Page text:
Last week YIMBY revealed two little market-rate projects on Alexander Avenue in Mott Haven. Now the same builder, JCAL Development, is planning the largest market-rate development that the South Bronx has seen in years. New building applications were filed earlier this week for a 12-story building a few blocks south at 329 East 132nd Street, near the Willis Avenue Bridge and the Harlem River waterfront.
Whitestone-based property owner Robert Ranallo has filed applications for a three-story, three-unit residential building at 61-42 168th Street, in Utopia, four blocks from the QM4 bus stop at 164th Street/Horace Harding Expressway. The building will measure 3,568 square feet in total, which means full-floor units will average 1,190 square feet each. Great Neck-based Frank Petruso is the architect of record, and demolition began earlier this year to remove the site’s former two-story home.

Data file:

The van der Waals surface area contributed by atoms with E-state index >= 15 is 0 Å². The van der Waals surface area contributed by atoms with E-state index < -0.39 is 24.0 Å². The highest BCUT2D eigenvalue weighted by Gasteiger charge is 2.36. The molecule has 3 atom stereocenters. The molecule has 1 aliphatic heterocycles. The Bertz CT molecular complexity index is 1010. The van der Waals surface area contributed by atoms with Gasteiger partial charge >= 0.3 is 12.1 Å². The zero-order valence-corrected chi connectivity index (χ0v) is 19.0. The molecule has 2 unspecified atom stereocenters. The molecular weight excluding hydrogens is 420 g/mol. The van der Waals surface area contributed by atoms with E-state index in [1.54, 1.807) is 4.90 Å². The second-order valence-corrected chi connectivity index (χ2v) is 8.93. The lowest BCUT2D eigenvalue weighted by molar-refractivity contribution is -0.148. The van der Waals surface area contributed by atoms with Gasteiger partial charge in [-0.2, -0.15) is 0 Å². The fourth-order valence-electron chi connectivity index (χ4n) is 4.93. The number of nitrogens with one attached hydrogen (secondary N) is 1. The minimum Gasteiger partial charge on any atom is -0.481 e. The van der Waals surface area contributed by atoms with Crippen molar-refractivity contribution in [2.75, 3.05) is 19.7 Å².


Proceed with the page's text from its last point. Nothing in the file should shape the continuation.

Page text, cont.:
In April of 2014, YIMBY brought you news of the six-story, six-unit residential building planned at 64 East 1st Street, in the East Village, and now the first steel beams have been erected at the site, per EV Grieve. The building will measure a total 13,100 square feet, and duplex condominium units will average 2,185 square feet; the unit on the sixth floor will also include a seventh floor penthouse. Ekstein Development is behind the project, and GF55 Partners is designing.
Roughly a year ago, YIMBY reported on filings calling for a seven-story, 32-unit residential building at 1255 Bushwick Avenue, in southern Bushwick, and now construction is beginning at the site, where only the façade of the former church stands. According to Brownstoner, the building will measure 21,897 square feet, so units will average a condo-sized 1,368 square feet. Brookland Capital is developing, while Issac & Stern Architects is designing.
Extell was the city’s first developer to put up a residential building of 1,000 feet or greater, and while the construction of One57 was fraught with complications, practice will hopefully make perfect. Despite initial difficulties and buckling streets, the latest photos from Tectonic show One Manhattan Square is now making major headway, at 250 South Street.